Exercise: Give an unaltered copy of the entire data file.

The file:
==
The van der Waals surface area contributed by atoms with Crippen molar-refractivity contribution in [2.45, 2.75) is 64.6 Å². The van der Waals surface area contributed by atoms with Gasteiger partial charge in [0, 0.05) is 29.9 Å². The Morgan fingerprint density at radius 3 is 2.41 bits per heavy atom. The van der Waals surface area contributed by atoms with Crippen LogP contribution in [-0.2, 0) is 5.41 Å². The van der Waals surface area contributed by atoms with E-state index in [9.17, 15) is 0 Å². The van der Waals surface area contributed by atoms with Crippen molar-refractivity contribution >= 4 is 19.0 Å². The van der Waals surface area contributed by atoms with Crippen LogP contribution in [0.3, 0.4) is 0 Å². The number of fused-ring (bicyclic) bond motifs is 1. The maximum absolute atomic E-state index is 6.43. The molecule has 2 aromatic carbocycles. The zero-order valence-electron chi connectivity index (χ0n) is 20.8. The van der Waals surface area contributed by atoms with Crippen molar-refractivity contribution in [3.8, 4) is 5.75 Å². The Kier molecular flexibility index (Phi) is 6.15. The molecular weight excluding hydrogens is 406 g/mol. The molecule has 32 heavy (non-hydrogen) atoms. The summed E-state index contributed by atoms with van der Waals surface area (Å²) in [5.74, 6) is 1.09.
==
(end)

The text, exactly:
The van der Waals surface area contributed by atoms with Crippen molar-refractivity contribution in [2.45, 2.75) is 64.6 Å². The van der Waals surface area contributed by atoms with Gasteiger partial charge in [0, 0.05) is 29.9 Å². The Morgan fingerprint density at radius 3 is 2.41 bits per heavy atom. The van der Waals surface area contributed by atoms with Crippen LogP contribution in [-0.2, 0) is 5.41 Å². The van der Waals surface area contributed by atoms with E-state index in [9.17, 15) is 0 Å². The van der Waals surface area contributed by atoms with Crippen molar-refractivity contribution >= 4 is 19.0 Å². The van der Waals surface area contributed by atoms with Crippen LogP contribution in [0.3, 0.4) is 0 Å². The number of fused-ring (bicyclic) bond motifs is 1. The maximum absolute atomic E-state index is 6.43. The molecule has 2 aromatic carbocycles. The zero-order valence-electron chi connectivity index (χ0n) is 20.8. The van der Waals surface area contributed by atoms with Crippen molar-refractivity contribution in [3.8, 4) is 5.75 Å². The Kier molecular flexibility index (Phi) is 6.15. The molecular weight excluding hydrogens is 406 g/mol. The molecule has 32 heavy (non-hydrogen) atoms. The summed E-state index contributed by atoms with van der Waals surface area (Å²) in [5.74, 6) is 1.09.